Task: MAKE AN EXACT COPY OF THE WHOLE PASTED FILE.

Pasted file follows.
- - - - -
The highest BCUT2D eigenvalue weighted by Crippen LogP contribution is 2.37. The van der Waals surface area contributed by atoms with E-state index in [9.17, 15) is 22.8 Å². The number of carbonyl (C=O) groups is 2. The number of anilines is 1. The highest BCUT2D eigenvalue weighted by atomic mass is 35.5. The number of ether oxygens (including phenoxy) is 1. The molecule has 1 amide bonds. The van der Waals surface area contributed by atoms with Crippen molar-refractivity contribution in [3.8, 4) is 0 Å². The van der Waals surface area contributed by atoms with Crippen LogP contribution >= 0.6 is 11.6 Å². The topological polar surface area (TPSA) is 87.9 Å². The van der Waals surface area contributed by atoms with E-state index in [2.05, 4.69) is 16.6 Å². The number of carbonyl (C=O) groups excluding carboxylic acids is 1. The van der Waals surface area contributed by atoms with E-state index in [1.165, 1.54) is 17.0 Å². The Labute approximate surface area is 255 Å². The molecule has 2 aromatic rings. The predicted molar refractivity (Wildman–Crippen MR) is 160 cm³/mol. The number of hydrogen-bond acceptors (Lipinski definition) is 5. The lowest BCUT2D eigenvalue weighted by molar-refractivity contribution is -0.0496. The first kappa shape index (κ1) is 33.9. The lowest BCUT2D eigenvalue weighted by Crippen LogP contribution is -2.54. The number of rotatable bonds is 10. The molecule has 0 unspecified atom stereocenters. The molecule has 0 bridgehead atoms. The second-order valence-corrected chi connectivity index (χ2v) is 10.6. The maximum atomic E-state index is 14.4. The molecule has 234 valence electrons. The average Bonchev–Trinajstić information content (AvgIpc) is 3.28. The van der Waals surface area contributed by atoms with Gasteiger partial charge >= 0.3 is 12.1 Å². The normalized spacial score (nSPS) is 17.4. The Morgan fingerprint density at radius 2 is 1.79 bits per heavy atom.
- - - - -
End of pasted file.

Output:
The highest BCUT2D eigenvalue weighted by Crippen LogP contribution is 2.37. The van der Waals surface area contributed by atoms with E-state index in [9.17, 15) is 22.8 Å². The number of carbonyl (C=O) groups is 2. The number of anilines is 1. The highest BCUT2D eigenvalue weighted by atomic mass is 35.5. The number of ether oxygens (including phenoxy) is 1. The molecule has 1 amide bonds. The van der Waals surface area contributed by atoms with Crippen molar-refractivity contribution in [3.8, 4) is 0 Å². The van der Waals surface area contributed by atoms with Crippen LogP contribution >= 0.6 is 11.6 Å². The topological polar surface area (TPSA) is 87.9 Å². The van der Waals surface area contributed by atoms with E-state index in [2.05, 4.69) is 16.6 Å². The number of carbonyl (C=O) groups excluding carboxylic acids is 1. The van der Waals surface area contributed by atoms with E-state index in [1.165, 1.54) is 17.0 Å². The Labute approximate surface area is 255 Å². The molecule has 2 aromatic rings. The predicted molar refractivity (Wildman–Crippen MR) is 160 cm³/mol. The number of hydrogen-bond acceptors (Lipinski definition) is 5. The lowest BCUT2D eigenvalue weighted by molar-refractivity contribution is -0.0496. The first kappa shape index (κ1) is 33.9. The lowest BCUT2D eigenvalue weighted by Crippen LogP contribution is -2.54. The number of rotatable bonds is 10. The molecule has 0 unspecified atom stereocenters. The molecule has 0 bridgehead atoms. The second-order valence-corrected chi connectivity index (χ2v) is 10.6. The maximum atomic E-state index is 14.4. The molecule has 234 valence electrons. The average Bonchev–Trinajstić information content (AvgIpc) is 3.28. The van der Waals surface area contributed by atoms with Gasteiger partial charge >= 0.3 is 12.1 Å². The normalized spacial score (nSPS) is 17.4. The Morgan fingerprint density at radius 2 is 1.79 bits per heavy atom.